Paragraph 1. Not sure this is set up as you'd like. If it's present tense, then you have to mention Daniel Craig, who may well come more to mind among current audiences than anyone else you've named. Otherwise, set it up from the perspective of 1987 (or 1989) and approach it that way. Drop the stuff about George Lazenby: You spend a lot of written real-estate about something that is a tangent, and, more importantly, is unsupported in what's written.

Paragraph 2. I don't know that it's as obvious as you imply that the story needed a "fresh" start simply because Roger Moore had made seven movies. Regarding Moore, there was the issue that the actor needed to be replaced due to his age; so there's that. More importantly, the movie franchise was approximately 25 years old, there had been a lot of EON-formula movies, plus the 1983 and 1967 alternatives, the TV version of Casino Royale, alternatives such as Get Smart, Wild Wild West; and the character of Bond dated to 1952. In other words, the question was had 007 run out of puff?

More serious and less humorous strike me as the same thing. Either way, this is a point where I'd bring in that that was how Fleming wrote Bond, particularly the early Bond. And that Dalton had an ability to capture that. Additionally, he was a huge fan of Fleming, respected Fleming, and perhaps as no one before him, actually felt that Fleming's Bond could translate to the big screen and had an idea of how he could do that.

Paragraph 3. Was Connery a "serious" Bond, or is the point that he was a "tough" Bond?

Connery was a more "emotional" James Bond than, in my opinion, was Roger Moore. Sincerely so. This includes his expression of "fear" to Honey in Dr No's lair, and, in another example, the distraction in his Aston Martin where he has to "discipline" himself not to divert and follow the girl in the Mustang. Fleming's Bond was impulsive. So, a good point to illustrate here. Now, did Dalton's Bond almost attack a mother and child, which suggests to me that he's acting-out? Or did he almost make an error in his state of mind reacting to Saunders' death? I think it was the latter.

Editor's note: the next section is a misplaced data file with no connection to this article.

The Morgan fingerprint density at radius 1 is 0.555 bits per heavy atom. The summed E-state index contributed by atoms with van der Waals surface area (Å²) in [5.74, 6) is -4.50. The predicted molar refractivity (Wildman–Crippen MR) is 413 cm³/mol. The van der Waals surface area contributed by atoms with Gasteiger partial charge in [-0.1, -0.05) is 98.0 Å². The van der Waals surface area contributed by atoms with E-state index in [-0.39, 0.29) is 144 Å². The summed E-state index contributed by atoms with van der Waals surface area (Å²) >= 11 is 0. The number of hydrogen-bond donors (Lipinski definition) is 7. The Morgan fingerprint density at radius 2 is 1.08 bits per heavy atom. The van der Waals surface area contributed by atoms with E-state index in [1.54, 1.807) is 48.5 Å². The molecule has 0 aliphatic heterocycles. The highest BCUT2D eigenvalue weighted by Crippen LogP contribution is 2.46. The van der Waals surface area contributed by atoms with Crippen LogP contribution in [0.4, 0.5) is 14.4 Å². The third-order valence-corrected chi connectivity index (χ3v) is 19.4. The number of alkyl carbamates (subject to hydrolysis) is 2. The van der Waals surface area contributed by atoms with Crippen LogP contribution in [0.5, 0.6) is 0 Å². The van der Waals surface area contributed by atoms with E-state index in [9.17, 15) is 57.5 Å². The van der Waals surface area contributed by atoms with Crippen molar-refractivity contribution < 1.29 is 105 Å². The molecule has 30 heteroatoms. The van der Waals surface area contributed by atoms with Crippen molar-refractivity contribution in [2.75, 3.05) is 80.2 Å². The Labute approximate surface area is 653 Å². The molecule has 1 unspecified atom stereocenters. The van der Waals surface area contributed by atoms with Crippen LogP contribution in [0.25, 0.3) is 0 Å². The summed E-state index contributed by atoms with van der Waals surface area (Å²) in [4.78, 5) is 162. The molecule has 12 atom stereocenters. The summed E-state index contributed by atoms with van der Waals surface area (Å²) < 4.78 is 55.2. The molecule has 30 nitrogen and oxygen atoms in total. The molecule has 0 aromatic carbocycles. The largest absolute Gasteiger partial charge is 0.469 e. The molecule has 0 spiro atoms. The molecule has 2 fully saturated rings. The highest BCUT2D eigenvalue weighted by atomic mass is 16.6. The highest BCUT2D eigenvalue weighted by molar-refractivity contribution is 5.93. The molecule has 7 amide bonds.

Paragraph 4. Again, argumentative to say he's the best; also, risks begging reaction vis-a-vis Daniel Craig. I agree with you that he's the closest to Fleming, no matter how you cut it. But to "argue" that requires something more here, it seems to me. So you might simply want to leave it as an illustration of "how" he was so very close to the literature. Bond also drank as a coping mechanism, as in the example from the Goldfinger novel. Seems to me that this is a significant thing lost after the novels; while I have no issue with the one-liner as a means of story-telling comic relief, or, in the particular character context, dealing with the horror of taking another life, I think that the aspect of drinking to forget was something Fleming understood quite well, described quite well, and which was not mere hedonism.

Paragraph 5. I'd rather see you look at details here, rather than stunts. Think of Dalton's comma of black hair. Think of, as he got more into the role, changing Bond's watch from the Heuers he wore in The Living Daylights to the Rolex in Licence to Kill.

Doing one's own stunts is Hollywood spin. Today, it's about differentiating an approach from CGI. But, come on: They are wearing cables, being shot at with guns filled with blanks, landing on piles of foam mats. How does that make them "truer" to James Bond? It's as irrelevant as talking about drinking real alcohol in their martinis and actually having relations with their female co-stars. Let 'em do it all in one take, shoot the movie in real time to show they have the stamina, and then we'll talk.

To me, then, you're closing paragraph should at least touch on why Dalton didn't play Bond longer and why he is not more widely respected.

Was it the lawsuit that deprived him of momentum? Was it the end of the Cold War? Was it that audiences weren't ready for him? This is where you might choose to look at Pierce Brosnan for similarities and differences ("lessons learned") immediately following. And even Daniel Craig of today, for things coming full circle (or, arguably, a completely different direction, if you don't see Craig as so much "Fleming's Bond" as "also Bourne").

Hope this helps.

#4 DR76


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Posted 02 January 2011 - 02:32 AM

I don't know if I agree with your comment that Sean Connery was a serious Bond. Perhaps in "DR. NO" and "FROM RUSSIA WITH LOVE" (well, most of it), but I don't think he was a serious Bond in his other four movies.

One thing I can say about Dalton's Bond . . . his performance had influenced the characterizations of a good number of spies in movies and television, following his tenure. I would say that Kiefer Sutherland, Matthew McFaydden, Rupert Penry-Jones, Richard Armitage, Pierce Brosnan, Daniel Craig and God knows how many actors who have portrayed spies in the past 20 years may (or may not) have been influenced by Dalton's portrayal of Bond.